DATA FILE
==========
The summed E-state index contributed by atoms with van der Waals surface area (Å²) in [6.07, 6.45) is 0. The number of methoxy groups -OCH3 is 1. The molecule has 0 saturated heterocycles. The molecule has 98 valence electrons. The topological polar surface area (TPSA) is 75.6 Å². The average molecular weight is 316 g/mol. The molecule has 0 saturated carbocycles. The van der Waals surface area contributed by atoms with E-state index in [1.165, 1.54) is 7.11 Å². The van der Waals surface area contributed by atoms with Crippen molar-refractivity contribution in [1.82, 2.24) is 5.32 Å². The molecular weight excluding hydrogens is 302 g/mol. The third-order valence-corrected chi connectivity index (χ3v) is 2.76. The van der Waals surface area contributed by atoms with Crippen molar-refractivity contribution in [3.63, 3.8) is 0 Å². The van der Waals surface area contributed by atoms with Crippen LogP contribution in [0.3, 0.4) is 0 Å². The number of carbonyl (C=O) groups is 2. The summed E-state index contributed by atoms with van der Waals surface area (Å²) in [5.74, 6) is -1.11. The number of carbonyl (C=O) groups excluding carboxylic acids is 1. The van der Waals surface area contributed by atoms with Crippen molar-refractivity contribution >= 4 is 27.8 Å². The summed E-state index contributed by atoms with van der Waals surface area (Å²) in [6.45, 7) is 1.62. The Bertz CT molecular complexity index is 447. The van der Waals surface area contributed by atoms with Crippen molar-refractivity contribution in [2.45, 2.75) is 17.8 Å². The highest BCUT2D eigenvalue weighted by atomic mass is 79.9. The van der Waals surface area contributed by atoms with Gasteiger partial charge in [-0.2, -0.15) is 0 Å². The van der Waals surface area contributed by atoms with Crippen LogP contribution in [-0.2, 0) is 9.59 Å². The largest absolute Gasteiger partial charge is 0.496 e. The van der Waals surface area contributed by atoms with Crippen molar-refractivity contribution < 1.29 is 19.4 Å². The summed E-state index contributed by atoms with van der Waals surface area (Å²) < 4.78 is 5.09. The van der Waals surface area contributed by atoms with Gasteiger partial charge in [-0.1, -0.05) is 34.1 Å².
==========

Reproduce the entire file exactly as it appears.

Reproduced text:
The summed E-state index contributed by atoms with van der Waals surface area (Å²) in [6.07, 6.45) is 0. The number of methoxy groups -OCH3 is 1. The molecule has 0 saturated heterocycles. The molecule has 98 valence electrons. The topological polar surface area (TPSA) is 75.6 Å². The average molecular weight is 316 g/mol. The molecule has 0 saturated carbocycles. The van der Waals surface area contributed by atoms with E-state index in [1.165, 1.54) is 7.11 Å². The van der Waals surface area contributed by atoms with Crippen molar-refractivity contribution in [1.82, 2.24) is 5.32 Å². The molecular weight excluding hydrogens is 302 g/mol. The third-order valence-corrected chi connectivity index (χ3v) is 2.76. The van der Waals surface area contributed by atoms with Crippen molar-refractivity contribution in [3.63, 3.8) is 0 Å². The van der Waals surface area contributed by atoms with Crippen LogP contribution in [0.3, 0.4) is 0 Å². The number of carbonyl (C=O) groups is 2. The summed E-state index contributed by atoms with van der Waals surface area (Å²) in [5.74, 6) is -1.11. The number of carbonyl (C=O) groups excluding carboxylic acids is 1. The van der Waals surface area contributed by atoms with Crippen molar-refractivity contribution >= 4 is 27.8 Å². The summed E-state index contributed by atoms with van der Waals surface area (Å²) in [6.45, 7) is 1.62. The Bertz CT molecular complexity index is 447. The van der Waals surface area contributed by atoms with Crippen molar-refractivity contribution in [2.45, 2.75) is 17.8 Å². The highest BCUT2D eigenvalue weighted by atomic mass is 79.9. The van der Waals surface area contributed by atoms with Gasteiger partial charge in [-0.2, -0.15) is 0 Å². The van der Waals surface area contributed by atoms with Crippen LogP contribution in [-0.2, 0) is 9.59 Å². The largest absolute Gasteiger partial charge is 0.496 e. The van der Waals surface area contributed by atoms with Crippen molar-refractivity contribution < 1.29 is 19.4 Å². The summed E-state index contributed by atoms with van der Waals surface area (Å²) < 4.78 is 5.09. The van der Waals surface area contributed by atoms with Gasteiger partial charge in [-0.1, -0.05) is 34.1 Å².